Sep 22, 2014 Roy Lotz rated it really liked it
It was my good fortune that somebody in my book club chose this little gem to read. I hadn’t heard of Kapuściński before, and perhaps I never would have. Even if I did, I doubt I would have read anything by him. A Polish journalist?

Whenever I try to explain to friends what is so enjoyable about this book, my mind jumps to the writing. Kapuściński is just a damned good writer. He is a master of brevity. He can conjure a scene, a town, a whole country, with just a few paragraphs. He can summon up
Dec 16, 2009 Anders rated it it was amazing  ·  review of another edition
This book was terrific. It's non-fiction, sort of a compilation of articles Kapuscinski wrote in the course of covering coups and revolutions in post-colonial Africa in the 60's and 70's. It would've been easy for him to get caught up in the drama of that experience, but he is really good at relating his experiences to a broader context. Also, I admire the way that he can be incredibly concise-- I've found myself in travel writing to prattle on, to over-explain every little thing. Kapuscinski ...more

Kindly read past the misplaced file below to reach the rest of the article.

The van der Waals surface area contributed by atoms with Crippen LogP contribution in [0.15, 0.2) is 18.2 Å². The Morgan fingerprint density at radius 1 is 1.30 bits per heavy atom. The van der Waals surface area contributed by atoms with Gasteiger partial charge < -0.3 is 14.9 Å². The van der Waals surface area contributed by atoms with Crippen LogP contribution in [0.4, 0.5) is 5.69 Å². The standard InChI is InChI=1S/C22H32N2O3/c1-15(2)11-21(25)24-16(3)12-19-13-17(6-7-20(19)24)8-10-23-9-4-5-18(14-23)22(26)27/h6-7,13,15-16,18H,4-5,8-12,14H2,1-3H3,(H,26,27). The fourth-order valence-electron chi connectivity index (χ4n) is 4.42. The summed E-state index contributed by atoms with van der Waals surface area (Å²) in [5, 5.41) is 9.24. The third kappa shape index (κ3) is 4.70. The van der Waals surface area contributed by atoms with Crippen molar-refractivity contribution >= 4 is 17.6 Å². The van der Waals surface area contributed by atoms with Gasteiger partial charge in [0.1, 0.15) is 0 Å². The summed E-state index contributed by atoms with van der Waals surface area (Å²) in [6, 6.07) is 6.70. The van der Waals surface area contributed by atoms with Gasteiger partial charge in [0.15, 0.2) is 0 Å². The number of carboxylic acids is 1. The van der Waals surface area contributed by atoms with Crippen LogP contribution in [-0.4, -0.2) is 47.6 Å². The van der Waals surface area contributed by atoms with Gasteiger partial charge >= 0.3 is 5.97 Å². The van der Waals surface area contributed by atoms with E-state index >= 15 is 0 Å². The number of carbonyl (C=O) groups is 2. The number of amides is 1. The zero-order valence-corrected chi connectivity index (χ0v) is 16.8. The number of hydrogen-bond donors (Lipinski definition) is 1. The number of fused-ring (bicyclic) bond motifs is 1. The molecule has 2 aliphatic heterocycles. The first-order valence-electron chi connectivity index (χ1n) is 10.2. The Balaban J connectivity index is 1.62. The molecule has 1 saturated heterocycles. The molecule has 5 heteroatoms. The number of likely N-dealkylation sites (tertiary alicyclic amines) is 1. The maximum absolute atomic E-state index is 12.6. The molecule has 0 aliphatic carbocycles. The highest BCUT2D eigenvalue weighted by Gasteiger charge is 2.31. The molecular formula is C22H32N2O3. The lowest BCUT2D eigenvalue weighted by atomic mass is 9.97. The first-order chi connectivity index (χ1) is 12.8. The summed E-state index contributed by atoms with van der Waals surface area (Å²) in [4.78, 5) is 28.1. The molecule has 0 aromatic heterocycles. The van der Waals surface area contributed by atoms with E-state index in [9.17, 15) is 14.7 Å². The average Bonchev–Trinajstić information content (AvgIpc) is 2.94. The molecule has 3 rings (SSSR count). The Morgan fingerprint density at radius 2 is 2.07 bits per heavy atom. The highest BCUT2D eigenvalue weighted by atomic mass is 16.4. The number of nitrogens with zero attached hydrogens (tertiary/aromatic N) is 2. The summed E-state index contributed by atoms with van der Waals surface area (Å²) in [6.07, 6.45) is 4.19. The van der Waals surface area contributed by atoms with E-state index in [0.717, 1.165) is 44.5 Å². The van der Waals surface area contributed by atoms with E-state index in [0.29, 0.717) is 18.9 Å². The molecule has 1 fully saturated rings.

In his unmistakable style, in these mostly unconnected essays, Kapuscinski looks at the sheer weirdness of the world around him, whether he's covering the death of Patrice Lumumba or the titular violence surrounding a Honduras-El Salvador football match. While perhaps not as strong as his more concentrated studies-- Travels with Herodotus jumps to mind-- it's still classic Kapuscinski, and if you've made your way through a few of his journalistic works and travelogues, this is a logical next ...more
Jan 30, 2015 linhtalinhtinh rated it really liked it
Shelves: other-lit, non-fic